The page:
Version 13 (modified by mikel, 13 years ago) (diff)


Building the User Interface on "Tiger"

This page is under construction.

If you are using Mac OS X 10.4.x ("Tiger") to build your application, then the Apple tutorial's section on building the UI may be somewhat confusing. Apple's tutorial uses InterfaceBuilder 3.x to show how to build an interface, and there were many interface changes between versions 2.x and 3.x of InterfaceBuilder. In this section we see how to build the UI using InterfaceBuilder 2.x.

Launch InterfaceBuilder

Start by locating Apple's InterfaceBuilder application. If you installed Apple's Developer Tools, InterfaceBuilder should be in the folder "/Developer/Applications/?":

Where to find !InterfaceBuilder

NOTE: If you have not installed Apple's Developer Tools, you should do that now. You will not be able to build the CurrencyConverter example without them. The Developer Tools are distributed as an optional install with Mac OS X 10.4 ("Tiger"). Look for the "XCode Tools" package in the "Optional Installs" folder on the Mac OS 10.4 install disk.

Once you have located InterfaceBuilder, double-click to launch the application. InterfaceBuilder presents a window you can use to choose a template for the nibfile you are going to create.

The !InterfaceBuilder Starting Point window

Make sure the "Application" option is selected in the "Cocoa" section and click the "New" button to create a new nibfile. InterfaceBuilder creates a new application nibfile, but doesn't immediately save it. The Objective-C objects that represent the new application's interface appear in a new project window, called "Untitled":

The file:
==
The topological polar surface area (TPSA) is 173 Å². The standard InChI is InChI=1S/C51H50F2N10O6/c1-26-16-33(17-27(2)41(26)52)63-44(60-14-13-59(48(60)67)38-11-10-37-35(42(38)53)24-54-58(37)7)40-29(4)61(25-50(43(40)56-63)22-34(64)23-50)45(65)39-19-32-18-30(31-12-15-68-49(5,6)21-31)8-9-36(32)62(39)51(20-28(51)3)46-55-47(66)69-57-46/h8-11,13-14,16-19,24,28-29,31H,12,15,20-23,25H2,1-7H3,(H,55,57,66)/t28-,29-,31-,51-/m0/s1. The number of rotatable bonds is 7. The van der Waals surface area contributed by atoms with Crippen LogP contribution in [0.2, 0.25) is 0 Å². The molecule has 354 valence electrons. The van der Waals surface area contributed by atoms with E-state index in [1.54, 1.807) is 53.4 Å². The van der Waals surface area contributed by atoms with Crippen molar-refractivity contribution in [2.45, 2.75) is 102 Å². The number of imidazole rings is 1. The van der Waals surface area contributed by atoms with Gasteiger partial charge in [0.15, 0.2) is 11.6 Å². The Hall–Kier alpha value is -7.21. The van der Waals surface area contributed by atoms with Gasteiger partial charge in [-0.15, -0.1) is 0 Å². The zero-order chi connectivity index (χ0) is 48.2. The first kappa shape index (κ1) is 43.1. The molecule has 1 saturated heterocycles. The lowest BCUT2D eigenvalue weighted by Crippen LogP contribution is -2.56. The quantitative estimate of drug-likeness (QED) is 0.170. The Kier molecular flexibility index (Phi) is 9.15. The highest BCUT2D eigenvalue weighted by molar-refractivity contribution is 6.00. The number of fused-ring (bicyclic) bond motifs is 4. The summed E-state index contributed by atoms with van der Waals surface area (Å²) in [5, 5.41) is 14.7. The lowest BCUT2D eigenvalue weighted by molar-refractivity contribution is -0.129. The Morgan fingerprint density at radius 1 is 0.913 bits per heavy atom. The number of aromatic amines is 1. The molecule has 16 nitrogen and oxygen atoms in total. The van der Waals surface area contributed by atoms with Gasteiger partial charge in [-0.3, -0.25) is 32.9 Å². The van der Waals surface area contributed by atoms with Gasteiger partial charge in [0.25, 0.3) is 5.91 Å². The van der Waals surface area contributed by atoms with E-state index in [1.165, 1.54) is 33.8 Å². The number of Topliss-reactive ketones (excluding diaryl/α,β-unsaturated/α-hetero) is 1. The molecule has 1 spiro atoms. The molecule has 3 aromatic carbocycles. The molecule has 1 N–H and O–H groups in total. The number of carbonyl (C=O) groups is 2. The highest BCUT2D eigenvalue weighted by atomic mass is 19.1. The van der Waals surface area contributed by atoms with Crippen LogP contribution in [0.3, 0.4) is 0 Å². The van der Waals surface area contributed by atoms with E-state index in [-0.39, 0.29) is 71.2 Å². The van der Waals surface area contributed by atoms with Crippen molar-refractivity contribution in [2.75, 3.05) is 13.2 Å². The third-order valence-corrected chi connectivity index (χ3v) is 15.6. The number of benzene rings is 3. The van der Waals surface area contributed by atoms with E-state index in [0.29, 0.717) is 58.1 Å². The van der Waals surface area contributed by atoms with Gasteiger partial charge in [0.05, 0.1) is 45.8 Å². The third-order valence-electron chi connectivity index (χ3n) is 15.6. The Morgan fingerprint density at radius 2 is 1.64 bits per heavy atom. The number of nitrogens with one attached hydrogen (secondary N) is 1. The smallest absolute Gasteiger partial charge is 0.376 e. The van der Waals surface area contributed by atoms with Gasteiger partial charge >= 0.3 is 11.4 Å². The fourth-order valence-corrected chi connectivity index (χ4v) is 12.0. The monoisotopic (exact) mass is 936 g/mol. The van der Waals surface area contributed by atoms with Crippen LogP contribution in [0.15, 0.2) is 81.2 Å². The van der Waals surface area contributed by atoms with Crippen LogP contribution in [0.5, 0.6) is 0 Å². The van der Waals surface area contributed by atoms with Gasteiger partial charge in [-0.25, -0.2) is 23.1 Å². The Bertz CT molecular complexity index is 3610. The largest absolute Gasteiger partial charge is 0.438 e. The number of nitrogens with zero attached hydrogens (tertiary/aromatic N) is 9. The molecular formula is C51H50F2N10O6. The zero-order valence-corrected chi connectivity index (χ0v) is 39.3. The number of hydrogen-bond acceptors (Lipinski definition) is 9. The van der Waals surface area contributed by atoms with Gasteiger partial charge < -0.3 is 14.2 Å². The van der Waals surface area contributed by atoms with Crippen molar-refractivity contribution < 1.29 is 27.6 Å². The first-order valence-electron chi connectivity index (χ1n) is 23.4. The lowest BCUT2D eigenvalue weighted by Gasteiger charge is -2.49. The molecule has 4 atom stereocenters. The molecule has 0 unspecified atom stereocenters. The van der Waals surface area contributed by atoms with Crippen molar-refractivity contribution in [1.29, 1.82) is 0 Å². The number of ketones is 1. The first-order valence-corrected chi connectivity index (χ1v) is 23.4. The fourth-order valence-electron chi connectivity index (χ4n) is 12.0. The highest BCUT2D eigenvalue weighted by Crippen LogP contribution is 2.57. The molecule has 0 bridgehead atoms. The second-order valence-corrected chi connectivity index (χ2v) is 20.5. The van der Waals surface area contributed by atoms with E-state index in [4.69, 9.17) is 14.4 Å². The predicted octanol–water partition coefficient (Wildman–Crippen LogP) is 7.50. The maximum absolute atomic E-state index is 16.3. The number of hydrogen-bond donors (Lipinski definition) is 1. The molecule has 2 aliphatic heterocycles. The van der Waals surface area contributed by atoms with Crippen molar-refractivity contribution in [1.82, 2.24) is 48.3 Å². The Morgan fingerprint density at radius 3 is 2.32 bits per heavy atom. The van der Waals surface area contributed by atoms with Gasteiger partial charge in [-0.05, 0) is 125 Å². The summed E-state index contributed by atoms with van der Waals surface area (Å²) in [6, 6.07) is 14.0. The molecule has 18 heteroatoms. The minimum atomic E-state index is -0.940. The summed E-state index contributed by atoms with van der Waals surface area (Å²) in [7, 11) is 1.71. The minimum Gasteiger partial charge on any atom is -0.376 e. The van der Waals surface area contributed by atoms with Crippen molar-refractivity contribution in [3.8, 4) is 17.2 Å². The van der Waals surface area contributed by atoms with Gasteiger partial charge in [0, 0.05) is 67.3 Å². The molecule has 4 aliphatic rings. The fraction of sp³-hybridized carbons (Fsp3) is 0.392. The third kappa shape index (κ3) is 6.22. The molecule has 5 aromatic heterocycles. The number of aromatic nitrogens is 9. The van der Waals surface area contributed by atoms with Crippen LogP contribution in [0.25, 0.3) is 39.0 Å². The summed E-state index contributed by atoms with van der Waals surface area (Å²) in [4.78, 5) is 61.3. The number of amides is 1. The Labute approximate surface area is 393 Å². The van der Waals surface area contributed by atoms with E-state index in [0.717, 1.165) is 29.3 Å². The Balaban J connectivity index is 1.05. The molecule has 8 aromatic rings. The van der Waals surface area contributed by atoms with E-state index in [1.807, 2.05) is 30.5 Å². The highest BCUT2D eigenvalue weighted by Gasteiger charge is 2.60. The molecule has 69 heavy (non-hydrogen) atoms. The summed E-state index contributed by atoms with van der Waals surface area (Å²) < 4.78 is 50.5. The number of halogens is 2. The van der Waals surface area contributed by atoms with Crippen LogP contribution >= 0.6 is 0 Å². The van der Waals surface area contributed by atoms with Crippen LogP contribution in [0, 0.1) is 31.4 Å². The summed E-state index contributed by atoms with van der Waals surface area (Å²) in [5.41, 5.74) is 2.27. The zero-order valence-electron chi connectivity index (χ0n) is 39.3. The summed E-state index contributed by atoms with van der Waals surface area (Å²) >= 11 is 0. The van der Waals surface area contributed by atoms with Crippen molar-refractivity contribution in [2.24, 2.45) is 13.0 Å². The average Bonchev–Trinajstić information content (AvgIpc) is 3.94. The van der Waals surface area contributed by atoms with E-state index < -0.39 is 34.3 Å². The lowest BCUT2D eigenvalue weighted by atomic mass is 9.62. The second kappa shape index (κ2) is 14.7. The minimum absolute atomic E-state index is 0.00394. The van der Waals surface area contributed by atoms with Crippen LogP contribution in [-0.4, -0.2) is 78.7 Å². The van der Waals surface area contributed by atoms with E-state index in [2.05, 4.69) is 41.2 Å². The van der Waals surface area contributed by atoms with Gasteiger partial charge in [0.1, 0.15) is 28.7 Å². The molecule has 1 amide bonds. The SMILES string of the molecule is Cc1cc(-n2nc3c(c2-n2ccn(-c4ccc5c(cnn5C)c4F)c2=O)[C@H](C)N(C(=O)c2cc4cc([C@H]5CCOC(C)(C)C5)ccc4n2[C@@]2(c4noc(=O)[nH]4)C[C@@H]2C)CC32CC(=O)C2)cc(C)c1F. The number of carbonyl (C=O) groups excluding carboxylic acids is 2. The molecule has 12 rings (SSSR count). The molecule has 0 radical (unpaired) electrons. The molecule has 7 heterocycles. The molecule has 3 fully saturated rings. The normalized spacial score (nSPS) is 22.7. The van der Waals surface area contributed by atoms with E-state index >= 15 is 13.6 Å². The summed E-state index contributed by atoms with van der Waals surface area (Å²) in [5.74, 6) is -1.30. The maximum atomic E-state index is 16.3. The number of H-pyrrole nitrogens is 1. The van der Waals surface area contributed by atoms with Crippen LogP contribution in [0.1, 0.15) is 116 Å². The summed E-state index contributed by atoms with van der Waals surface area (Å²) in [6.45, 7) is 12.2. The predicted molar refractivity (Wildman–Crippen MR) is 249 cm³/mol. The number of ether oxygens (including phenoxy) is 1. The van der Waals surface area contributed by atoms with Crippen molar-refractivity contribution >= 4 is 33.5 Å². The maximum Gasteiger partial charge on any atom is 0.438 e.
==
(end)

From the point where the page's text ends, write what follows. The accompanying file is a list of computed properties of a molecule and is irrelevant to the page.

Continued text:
The project window

The intial window and menubar also appear on the screen. The new application's name appears in the menus as "NewApplication". Save the new nibfile into the "currency-converter" folder that you created earlier (on this page). Give the new file the name "CurrencyConverter.nib"

NOTE: Most Objective-C application projects use a main nibfile called "MainMenu.nib", and if you use XCode to create a new application project, it creates a nibfile with that name. Apple's Currency Converter tutorial assumes that the name of the main nibfile is "MainMenu.nib".

So, why do we tell you to use a different name? Clozure CL has a main nibfile built into it, whose name is "MainMenu.nib". Normally you don't see it, and don't even need to know that it exists. But the Clozure CL application-building tools create a new application by copying resources from the Clozure CL application, so that your new application has available to it all the built-in Clozure CL tools. We ask you to name your nibfile "CurrencyConverter.nib" so that it can coexist with the Clozure CL main nibfile without causing any problems.

This difference between a Lisp project and an Objective-C project might be a little confusing at first. Just try to keep in mind that whenever Apple's tutorial refers to the "MainMenu.nib" file, it means the file we have just created and named "CurrencyConverter.nib". In a Clozure CL project, "MainMenu.nib" is the name of the IDE's main nibfile, not your application's main nibfile.

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